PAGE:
OXGAV sees Oxford University and innovation aggregator Global Accelerated Ventures teaming up to create a clean, green tech start-up foundry. The aim is to develop up to 20 university spin-out companies dealing with technology that can positively impact climate change and biodiversity loss.

“The technologies that we are capturing and supporting are just as broad as the environmental problems that we are experiencing,” says Montgomery.

OXGAV is one of a number of Oxford University projects aimed at pushing sustainability objectives further. For staff and students, there is also the Green Impact engagement and reward scheme, which aims to encourage environmentally positive initiatives throughout all of University’s campuses. Example actions include changing to recyclable paper in offices, embedding sustainability knowledge into staff onboarding processes, introducing bike pooling schemes and creating biodiversity spaces. 

Oxford has also started deploying the Passivhaus methodology to construction of new buildings on its campuses.

The idea is that “the heat losses of the building are reduced so much that it hardly needs any heating,” explains Dr. Wolfgang Feist, head of energy efficient construction at the University of Innsbruck in Austria, and director of the Passive House Institute in Germany — “Passive heat sources like the sun, human occupants, household appliances […] cover a large part of the heating demand.”

A More Sustainable World

Another one of the universities in Europe hoping to make a positive impact against climate change is Wageningen University and Research (WUR) in The Netherlands, which aspires to explore the potential of nature to improve quality of life. As an example of this precept, the university makes use of geothermal storage on campus by storing heat and cold in underground sand aquifers. In summer, buildings are cooled with the water; the system then provides sustainable heating during winter.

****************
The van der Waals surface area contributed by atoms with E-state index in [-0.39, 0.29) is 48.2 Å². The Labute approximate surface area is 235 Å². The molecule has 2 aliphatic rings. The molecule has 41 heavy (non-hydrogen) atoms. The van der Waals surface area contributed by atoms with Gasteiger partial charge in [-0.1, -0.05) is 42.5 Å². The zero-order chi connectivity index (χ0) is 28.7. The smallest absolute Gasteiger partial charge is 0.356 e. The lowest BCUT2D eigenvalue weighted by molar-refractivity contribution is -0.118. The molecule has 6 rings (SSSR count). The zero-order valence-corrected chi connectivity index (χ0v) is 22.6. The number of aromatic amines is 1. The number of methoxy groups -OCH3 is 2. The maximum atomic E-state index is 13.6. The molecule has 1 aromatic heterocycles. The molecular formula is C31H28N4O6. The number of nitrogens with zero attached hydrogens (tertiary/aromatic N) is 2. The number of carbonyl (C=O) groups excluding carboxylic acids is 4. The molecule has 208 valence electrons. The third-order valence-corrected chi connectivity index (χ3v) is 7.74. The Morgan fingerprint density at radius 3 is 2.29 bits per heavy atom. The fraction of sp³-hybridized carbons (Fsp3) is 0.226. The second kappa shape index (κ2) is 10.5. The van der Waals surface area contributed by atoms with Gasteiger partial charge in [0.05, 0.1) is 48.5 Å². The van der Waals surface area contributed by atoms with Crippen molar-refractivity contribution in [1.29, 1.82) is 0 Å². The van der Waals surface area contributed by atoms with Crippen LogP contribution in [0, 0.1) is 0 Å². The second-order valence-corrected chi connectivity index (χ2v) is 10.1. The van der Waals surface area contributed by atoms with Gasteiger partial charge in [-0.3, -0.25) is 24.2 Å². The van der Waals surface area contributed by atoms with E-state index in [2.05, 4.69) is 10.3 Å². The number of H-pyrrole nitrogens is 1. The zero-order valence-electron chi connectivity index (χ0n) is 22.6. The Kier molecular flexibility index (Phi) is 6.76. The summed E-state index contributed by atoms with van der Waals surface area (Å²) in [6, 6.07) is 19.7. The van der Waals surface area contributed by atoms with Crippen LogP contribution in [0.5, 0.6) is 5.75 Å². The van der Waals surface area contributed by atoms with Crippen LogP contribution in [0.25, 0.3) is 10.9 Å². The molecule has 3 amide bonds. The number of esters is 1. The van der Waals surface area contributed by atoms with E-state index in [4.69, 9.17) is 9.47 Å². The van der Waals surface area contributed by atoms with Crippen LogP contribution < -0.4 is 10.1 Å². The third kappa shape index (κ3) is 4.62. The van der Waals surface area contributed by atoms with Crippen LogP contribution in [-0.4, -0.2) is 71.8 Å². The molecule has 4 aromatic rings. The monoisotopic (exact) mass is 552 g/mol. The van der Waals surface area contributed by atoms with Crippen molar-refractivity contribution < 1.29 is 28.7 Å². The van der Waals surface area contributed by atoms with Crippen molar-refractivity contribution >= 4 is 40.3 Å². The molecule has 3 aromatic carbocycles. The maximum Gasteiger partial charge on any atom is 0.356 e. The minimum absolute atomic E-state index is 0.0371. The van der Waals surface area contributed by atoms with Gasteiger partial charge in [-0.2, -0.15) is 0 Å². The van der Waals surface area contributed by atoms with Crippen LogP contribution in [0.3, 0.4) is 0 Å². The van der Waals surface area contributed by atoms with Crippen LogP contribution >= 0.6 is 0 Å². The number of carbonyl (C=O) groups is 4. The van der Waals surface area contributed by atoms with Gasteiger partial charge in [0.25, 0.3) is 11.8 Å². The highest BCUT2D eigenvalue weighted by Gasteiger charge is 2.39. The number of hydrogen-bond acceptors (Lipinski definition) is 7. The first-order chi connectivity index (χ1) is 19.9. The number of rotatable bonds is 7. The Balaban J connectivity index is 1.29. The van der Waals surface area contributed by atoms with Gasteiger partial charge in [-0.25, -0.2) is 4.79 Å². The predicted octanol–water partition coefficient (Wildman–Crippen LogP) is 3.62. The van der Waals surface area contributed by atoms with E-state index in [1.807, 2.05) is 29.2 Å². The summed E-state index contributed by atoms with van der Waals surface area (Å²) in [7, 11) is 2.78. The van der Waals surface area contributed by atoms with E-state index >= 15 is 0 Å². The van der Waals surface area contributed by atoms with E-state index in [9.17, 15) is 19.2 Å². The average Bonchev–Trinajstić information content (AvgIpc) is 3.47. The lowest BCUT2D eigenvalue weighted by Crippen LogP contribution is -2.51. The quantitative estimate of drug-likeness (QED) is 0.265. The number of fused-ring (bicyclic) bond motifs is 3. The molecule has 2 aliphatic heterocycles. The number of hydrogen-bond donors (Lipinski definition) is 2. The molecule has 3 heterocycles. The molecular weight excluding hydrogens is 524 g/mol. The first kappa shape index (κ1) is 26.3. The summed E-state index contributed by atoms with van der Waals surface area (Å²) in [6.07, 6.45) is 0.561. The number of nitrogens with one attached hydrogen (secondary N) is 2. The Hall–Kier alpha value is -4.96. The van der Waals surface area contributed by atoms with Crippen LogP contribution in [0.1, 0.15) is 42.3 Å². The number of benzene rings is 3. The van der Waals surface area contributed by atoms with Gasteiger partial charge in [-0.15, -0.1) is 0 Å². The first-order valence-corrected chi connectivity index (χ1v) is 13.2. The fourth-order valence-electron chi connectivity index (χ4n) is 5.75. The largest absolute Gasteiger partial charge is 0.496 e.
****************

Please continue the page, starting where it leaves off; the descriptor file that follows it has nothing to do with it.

“Education is not just there to serve the economy but should contribute to ecological basic education and the ability to leave a more sustainable world,” argues Arjen Wals, WUR professor in social learning and sustainable development.

Along with an active sustainability curriculum of courses, Wageningen students enjoy the Green Office Wageningen: a student-led, faculty-supported initiative that connects people for sustainability projects.

“Learning for sustainability is about education where students learn to think critically, are engaged with their environment, have space to discover, and learn through immersing themselves in local and global issues,” Wals explains.

WUR acts on a strictly sustainable construction policy and is world-renowned for its pursuits in environmental research, including investigations into the development of sustainable university campuses.

 Engagement at All Levels

At University College Cork (UCC), in Ireland, the approach to a sustainable campus takes a different form: the Living Laboratory Programme. The idea is to promote real experimentation on environmental initiatives. The project aims to use knowledge and research produced at UCC to make the campus more sustainable, generating iterations of sustainability projects that improve on one another.

The university also has a host of yearly energy, water, and climate targets, such as increasing the percentage of total water reuse (5%, 2018) and the proportion of campus energy from renewable sources (15%, 2018).

Between 2008 and 2018, UCC reduced its energy consumption per student by 40%, and water per student/faculty member by 25%. The Green Campus initiative promotes sustainability, with UCC EnviroSoc student members helping to drive engagement and leading by example on community projects. 

“The framework adopted at UCC incorporates a bottom-up approach — activism, matched with top-down leadership, support, and strategies. […] This approach has mobilised and inspired a university to contribute towards creating a sustainable future,” says John O’Halloran UCC Green Forum Co-chair.

These are just some of the approaches being taken at prestigious universities in Europe to fold sustainability and climate change consciousness into their day-to-day operations. By steeping students in the innovation and philosophy that support sustainable development, European institutions are preparing future leaders for the pressing needs of our time.

Featured image by: Flickr